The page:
TAMPA, Fla. — Operation Warp Speed promises to have COVID-19 vaccines moving to states across the U.S. within 24 hours of the Federal Food and Drug Administration’s approval.
The Trump Administration's new plan says most vaccines will require two doses and should be free to the public.
“What you heard was that there's an effort to try to be prepared when a vaccine is ready and we still don't know for sure exactly when that will be," said Dr. Marissa Levine with USF Public Health. She says the puzzle to get a coronavirus vaccine supplied and distributed is complex.
“We learned a lot actually during the H1N1 Pandemic about preparing for vaccination. I was involved in that and some really critical things came out that this plan is attempting to incorporate. So you really do need to be prepared, and it works better if the vaccine is more readily available to people in places they're used to getting vaccinated; at their physicians' offices and pharmacies which have become vaccination sites.”
So states should be working with their own local governments to prepare for the intake of the vaccine now.
The Department of Health and Human Services (HHS) says the plan will make sure enough doses are available for everyone who wants to be vaccinated, but in case there isn't enough, the vaccine "playbook" breaks down a phased approach.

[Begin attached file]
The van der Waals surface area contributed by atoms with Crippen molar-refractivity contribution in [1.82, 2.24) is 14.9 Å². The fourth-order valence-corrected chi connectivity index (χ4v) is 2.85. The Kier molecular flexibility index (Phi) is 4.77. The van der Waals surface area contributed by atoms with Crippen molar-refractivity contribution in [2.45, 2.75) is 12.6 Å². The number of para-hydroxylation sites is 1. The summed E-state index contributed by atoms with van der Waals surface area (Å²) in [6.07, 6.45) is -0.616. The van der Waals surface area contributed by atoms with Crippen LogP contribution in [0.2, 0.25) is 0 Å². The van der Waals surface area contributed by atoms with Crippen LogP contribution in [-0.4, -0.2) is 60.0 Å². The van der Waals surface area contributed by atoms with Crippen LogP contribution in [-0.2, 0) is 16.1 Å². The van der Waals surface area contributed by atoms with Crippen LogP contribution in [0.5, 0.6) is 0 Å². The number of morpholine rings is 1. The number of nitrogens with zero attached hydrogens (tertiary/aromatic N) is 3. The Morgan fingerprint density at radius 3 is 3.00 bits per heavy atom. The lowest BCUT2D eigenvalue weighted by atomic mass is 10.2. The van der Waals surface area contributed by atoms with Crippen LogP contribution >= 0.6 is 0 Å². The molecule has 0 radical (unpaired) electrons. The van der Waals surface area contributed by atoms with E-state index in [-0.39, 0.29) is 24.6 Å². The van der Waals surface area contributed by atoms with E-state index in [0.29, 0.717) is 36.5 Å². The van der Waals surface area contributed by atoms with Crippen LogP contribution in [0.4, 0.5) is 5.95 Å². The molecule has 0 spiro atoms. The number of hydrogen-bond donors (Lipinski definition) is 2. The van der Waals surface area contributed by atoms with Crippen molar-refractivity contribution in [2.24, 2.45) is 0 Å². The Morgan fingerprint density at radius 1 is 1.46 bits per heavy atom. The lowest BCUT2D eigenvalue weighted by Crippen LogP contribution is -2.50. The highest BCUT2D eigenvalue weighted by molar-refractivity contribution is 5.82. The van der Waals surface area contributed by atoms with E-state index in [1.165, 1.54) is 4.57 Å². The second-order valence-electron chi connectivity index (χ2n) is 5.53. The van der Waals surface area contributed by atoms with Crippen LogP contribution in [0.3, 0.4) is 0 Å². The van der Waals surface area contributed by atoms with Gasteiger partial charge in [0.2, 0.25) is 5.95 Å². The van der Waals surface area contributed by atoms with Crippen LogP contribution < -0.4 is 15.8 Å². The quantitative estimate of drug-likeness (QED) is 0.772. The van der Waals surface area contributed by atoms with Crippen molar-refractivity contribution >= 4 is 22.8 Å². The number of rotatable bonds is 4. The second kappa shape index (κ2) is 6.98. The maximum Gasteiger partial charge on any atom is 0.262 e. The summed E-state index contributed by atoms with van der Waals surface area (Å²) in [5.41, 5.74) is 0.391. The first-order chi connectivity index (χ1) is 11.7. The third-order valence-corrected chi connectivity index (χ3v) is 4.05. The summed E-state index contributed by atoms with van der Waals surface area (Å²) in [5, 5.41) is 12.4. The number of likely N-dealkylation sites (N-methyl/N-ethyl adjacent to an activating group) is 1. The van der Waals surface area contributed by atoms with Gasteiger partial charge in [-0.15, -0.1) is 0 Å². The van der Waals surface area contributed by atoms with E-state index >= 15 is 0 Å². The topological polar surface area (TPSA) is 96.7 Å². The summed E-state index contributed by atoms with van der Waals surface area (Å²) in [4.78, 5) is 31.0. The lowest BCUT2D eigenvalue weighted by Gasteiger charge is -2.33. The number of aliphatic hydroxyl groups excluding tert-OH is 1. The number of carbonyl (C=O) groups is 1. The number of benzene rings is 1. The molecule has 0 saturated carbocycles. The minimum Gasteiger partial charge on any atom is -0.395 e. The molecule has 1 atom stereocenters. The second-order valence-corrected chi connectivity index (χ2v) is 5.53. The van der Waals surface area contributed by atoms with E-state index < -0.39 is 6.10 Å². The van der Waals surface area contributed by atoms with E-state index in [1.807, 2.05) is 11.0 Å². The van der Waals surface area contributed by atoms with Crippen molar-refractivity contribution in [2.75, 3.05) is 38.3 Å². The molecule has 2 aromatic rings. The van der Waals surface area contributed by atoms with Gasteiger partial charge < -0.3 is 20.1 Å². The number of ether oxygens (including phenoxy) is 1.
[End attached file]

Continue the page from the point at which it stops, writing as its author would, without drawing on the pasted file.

Jurisdictions should be planning in terms of three phases:
Phase 1: Potentially limited supply of COVID-19 vaccine doses available
- Focus initial efforts on reaching the critical populations listed above. Ensure vaccination locations selected can reach populations, manage cold chain requirements, and meet reporting requirements for vaccine supply and uptake.
Phase 2: Large number of vaccine doses available
- Focus on ensuring access to vaccine for members of Phase 1 critical populations who were not yet vaccinated as well as for the general population; expand provider network.
Phase 3: Sufficient supply of vaccine doses for entire population (surplus of doses)
- Focus on ensuring equitable vaccination access across the entire population. Monitor vaccine uptake and coverage; reassess strategy to increase uptake in populations or communities with low coverage. The following graph illustrates the three phases of the COVID-19 Vaccine Program and populations of focus in each phase.
“The challenge is that we can't over promise and under deliver. Quite frankly, that's exactly what happened during H1N1. We overpromised that we'd have a vaccine and when people really wanted it, we didn't have it," Levine said. "There was a delay. So I think we have to be really careful. We all want COVID to end.
"It's not going to end anytime soon and even if we have a vaccine, it's going to take quite some time, if the vaccine works the way everybody wants it to, for the community to be immunized to a level where we can have a more normal existence."